For medtech and pharmaceutical companies, the business case for pushing sustainability higher up the agenda is becoming increasingly clear. There are, in our view, three main reasons for this: 

  • increasing external pressure 

  • sustainability-related business opportunities 

  • ethical and regulatory factors 

External pressure – the European Green Deal and the Corporate Sustainability Reporting Directive 

External pressure comes from a range of factors. The first of these is new legislative requirements and regulations. Examples include the EU’s European Green Deal and Corporate Sustainability Reporting Directive (CSRD), and the German Federal Government’s Due Diligence Act (Sorgfaltspflichtgesetz, also informally known as the Supply Chain Act). Legislation such as the above is forcing companies to pay more attention to sustainability and to take serious steps to become more sustainable.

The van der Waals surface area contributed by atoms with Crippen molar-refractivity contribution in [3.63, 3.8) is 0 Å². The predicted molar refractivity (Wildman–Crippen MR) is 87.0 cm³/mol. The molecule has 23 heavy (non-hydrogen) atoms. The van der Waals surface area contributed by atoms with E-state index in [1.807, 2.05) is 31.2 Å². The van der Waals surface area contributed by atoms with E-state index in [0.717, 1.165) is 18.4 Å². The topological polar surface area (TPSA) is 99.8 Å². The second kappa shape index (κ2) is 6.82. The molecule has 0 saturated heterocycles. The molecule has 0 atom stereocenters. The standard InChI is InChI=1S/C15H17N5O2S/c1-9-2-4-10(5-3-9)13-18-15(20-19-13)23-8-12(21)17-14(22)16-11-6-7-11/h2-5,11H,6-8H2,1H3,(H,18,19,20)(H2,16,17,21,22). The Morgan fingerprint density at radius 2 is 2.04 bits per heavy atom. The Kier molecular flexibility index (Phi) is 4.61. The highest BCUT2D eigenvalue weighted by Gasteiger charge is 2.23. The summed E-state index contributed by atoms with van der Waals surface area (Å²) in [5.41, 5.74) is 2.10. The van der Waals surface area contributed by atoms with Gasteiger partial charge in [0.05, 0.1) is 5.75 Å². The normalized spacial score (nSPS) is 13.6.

A further effect of such legislation is that, even in the healthcare sector, sustainability is increasingly influencing purchasing decisions. Suppliers in particular are facing ever more exacting sustainability requirements. For investors too, sustainability is becoming an increasingly important issue. And sustainability is also playing an increasing role in recruitment – especially of highly specialised, highly qualified experts. In the competition for the best minds, employers with strong sustainability credentials enjoy a big advantage.